Репозиторий Университета

Headache service quality evaluation: implementation of quality indicators in primary care in Europe

  • Lenz B.
  • Katsarava Z.
  • Gil-Gouveia R.
  • Karelis G.
  • Kaynarkaya B.
  • Meksa L.
  • Oliveira E.
  • Palavra F.
  • Rosendo I.
  • Sahin M.
  • Silva B.
  • Uludüz D.
  • Ural Y.Z.
  • Varsberga-Apsite I.
  • Zengin S.T.
  • Zvaune L.
  • Steiner T.J.
Дата публикации:01.12.2021
Журнал: Journal of Headache and Pain
БД: Scopus
Ссылка: Scopus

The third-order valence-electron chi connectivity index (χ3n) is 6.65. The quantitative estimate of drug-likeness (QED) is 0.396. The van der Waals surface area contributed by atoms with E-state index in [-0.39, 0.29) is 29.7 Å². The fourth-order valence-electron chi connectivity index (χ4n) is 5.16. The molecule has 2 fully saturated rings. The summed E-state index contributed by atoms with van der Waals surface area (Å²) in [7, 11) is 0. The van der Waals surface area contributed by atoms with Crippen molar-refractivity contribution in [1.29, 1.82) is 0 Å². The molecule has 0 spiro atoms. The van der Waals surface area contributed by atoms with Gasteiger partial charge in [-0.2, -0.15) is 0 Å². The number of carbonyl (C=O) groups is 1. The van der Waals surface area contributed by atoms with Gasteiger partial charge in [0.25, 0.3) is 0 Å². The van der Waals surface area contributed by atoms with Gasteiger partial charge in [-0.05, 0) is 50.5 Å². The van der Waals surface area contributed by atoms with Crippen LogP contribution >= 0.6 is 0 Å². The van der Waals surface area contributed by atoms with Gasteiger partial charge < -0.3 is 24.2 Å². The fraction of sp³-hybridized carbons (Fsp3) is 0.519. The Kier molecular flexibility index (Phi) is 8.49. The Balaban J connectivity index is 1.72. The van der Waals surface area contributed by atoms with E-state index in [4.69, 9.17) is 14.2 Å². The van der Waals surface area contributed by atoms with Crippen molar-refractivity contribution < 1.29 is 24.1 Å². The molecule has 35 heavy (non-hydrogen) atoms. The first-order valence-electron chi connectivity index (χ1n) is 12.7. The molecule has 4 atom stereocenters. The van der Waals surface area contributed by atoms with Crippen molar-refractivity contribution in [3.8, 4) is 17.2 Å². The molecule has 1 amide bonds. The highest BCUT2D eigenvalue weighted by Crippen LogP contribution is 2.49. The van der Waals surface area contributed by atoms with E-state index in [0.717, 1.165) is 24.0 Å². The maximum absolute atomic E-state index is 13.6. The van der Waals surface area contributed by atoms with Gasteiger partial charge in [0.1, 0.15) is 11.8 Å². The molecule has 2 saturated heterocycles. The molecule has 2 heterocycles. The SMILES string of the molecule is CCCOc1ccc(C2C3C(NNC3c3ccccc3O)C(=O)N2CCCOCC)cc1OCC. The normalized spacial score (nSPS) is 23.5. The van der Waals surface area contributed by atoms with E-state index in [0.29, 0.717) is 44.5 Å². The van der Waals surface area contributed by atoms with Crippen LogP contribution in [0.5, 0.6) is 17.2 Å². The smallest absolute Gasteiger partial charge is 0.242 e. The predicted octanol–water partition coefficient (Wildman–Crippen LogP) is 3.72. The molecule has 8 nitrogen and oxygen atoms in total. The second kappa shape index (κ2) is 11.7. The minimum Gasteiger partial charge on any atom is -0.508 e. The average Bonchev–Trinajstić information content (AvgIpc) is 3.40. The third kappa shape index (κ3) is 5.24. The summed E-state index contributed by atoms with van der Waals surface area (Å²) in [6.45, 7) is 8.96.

Background: Lifting The Burden (LTB) and European Headache Federation (EHF) have developed a set of headache service quality indicators, successfully tested in specialist headache centres. Their intended application includes all levels of care. Here we assess their implementation in primary care. Methods: We included 28 primary-care clinics in Germany (4), Turkey (4), Latvia (5) and Portugal (15). To implement the indicators, we interviewed 111 doctors, 92 nurses and medical assistants, 70 secretaries, 27 service managers and 493 patients, using the questionnaires developed by LTB and EHF. In addition, we evaluated 675 patients’ records. Enquiries were in nine domains: diagnosis, individualized management, referral pathways, patient education and reassurance, convenience and comfort, patient satisfaction, equity and efficiency of headache care, outcome assessment and safety. Results: The principal finding was that Implementation proved feasible and practical in primary care. In the process, we identified significant quality deficits. Almost everywhere, histories of headache, especially temporal profiles, were captured and/or assessed inaccurately. A substantial proportion (20%) of patients received non-specific ICD codes such as R51 (“headache”) rather than specific headache diagnoses. Headache-related disability and quality of life were not part of routine clinical enquiry. Headache diaries and calendars were not in use. Waiting times were long (e.g., about 60 min in Germany). Nevertheless, most patients (> 85%) expressed satisfaction with their care. Almost all the participating clinics provided equitable and easy access to treatment, and follow-up for most headache patients, without unnecessary barriers. Conclusions: The study demonstrated that headache service quality indicators can be used in primary care, proving both practical and fit for purpose. It also uncovered quality deficits leading to suboptimal treatment, often due to a lack of knowledge among the general practitioners. There were failures of process also. These findings signal the need for additional training in headache diagnosis and management in primary care, where most headache patients are necessarily treated. More generally, they underline the importance of headache service quality evaluation in primary care, not only to identify-quality failings but also to guide improvements. This study also demonstrated that patients’ satisfaction is not, on its own, a good indicator of service quality.

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